Don’t Underestimate the Importance of Surprise in Documentary Filmmaking

The Nantucket Film Festival is known for its focus on screenwriting. But the 29th installment perhaps hosted an even more impressive collection of documentaries — and mixed them into panels with feature directors throughout the festival’s run. Through these conversations, audiences and filmmakers made connections that amplified their appreciation for all the things that documentary and feature work share, from building trust with the folks who appear on camera and honing performance to how stories evolve and change in the edit.

But a common theme among the documentarians who discussed their process was the importance of being open to receiving how a story evolves and engineering situations in which the story can assert itself. So, IndieWire spoke to a couple of the documentarians present at the Nantucket Film Festival about the storytelling muscles that a filmmaker needs to apply regardless of where a film world originates.

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Dawn Porter, whose joyous film on Luther Vandross “Luther: Never Too Much” played at the festival, and Jeff Zimbalist, drawing on his own rooftopper roots to co-direct the story of two rooftoppers in “Skywalkers: A Love Story,” cited the importance — and the revelations — that can arise out of screenings themselves, whether at a festival or otherwise.

“There is something so satisfying when you see a scene [at a screening], and you’re like, ‘That’s it,’ and it just works — and sometimes the most unexpected things work,” Porter told IndieWire. For “Luther: Never Too Much,” she cited a particular sequence of archive footage of Dionne Warwick on a beach in the South of France as something that had a surprising impact, visually expressing her elegance in a way that got at Luther Vandross’ aspiration to be that kind of elegant. “To me, that is making movies. That’s understanding your subject and trying to see what he would be seeing and think about how do I express that to an audience?”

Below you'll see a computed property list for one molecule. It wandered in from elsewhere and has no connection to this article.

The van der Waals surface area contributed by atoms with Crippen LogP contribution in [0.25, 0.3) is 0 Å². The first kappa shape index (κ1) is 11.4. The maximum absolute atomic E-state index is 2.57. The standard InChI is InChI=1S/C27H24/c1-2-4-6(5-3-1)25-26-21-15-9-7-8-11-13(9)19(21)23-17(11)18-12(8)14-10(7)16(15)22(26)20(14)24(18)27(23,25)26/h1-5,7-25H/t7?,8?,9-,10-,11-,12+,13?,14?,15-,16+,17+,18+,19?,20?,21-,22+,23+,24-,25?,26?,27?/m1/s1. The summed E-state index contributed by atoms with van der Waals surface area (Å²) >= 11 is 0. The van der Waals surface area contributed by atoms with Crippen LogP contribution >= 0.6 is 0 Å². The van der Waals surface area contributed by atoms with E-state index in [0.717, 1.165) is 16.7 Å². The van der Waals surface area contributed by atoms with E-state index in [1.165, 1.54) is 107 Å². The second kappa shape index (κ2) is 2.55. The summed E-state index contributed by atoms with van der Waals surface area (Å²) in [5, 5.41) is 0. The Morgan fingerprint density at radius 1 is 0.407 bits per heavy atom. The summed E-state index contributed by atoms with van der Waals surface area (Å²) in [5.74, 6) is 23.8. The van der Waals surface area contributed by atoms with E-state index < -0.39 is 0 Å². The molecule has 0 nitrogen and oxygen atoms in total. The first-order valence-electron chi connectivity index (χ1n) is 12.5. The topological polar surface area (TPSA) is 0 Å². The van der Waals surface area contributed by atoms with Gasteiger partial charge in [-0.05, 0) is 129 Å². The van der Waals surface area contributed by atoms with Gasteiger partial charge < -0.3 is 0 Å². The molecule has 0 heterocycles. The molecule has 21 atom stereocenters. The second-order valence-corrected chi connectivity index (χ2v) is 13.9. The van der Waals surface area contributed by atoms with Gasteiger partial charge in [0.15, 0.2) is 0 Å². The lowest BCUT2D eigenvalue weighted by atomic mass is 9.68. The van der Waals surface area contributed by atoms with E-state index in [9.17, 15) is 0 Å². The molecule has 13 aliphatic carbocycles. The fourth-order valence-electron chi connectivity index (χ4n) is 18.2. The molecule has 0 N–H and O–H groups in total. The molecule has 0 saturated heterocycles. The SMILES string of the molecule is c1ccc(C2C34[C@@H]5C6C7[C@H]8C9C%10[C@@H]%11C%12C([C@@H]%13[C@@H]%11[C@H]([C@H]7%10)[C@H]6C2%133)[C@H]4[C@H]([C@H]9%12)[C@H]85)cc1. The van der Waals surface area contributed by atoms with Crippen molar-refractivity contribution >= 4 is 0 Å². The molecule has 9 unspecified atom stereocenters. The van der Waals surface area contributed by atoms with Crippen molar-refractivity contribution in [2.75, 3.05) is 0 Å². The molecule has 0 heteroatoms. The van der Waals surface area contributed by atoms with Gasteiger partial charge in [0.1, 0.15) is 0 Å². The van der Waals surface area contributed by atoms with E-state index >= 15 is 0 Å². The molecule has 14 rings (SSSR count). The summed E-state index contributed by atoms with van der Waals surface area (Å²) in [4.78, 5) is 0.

Finding expressive visual moments is challenging whether embedding with a subject and shooting verite footage or poring over an archive. But just as on a feature set, there’s something about verite that, for Porter, allows preparation to meet the moment and deliver an extraordinary image. “In my film ‘Gideon’s Army,’ I’ll never forget — we were filming in court and I looked down and the prisoner, who looked so composed, below [the table] his foot is tapping, tapping, tapping. That’s the story of this person’s anxiety and feeling out of control. We’re looking for those truths,” Porter said. “It’s those small moments that are sometimes the most important.”

Porter has found the same discovery process in archival material, too, especially with the tools and technologies that have been developed to open up raw footage. Regardless of the stage of documentary filmmaking, she stresses a need to present that resonates with exactly what fiction directors and actors are trying to achieve.

Luther Never Too Much
“Luther: Never Too Much”Sundance

“When I’m interviewing somebody, it matters where the interview takes place. It matters that I do the interview without a piece of paper — you know, that I don’t read a bunch of questions; I have a conversation with people. What you’re doing as a documentary interviewer is you’re encouraging the person to feel strong enough to tell their truth,” Porter said. “With scripted projects, you’re encouraging the actor to embody a truth and go to a deeper, more emotional place. That’s exactly what we’re doing, even though we’re not inventing something. We’re looking for some emotional resonance.”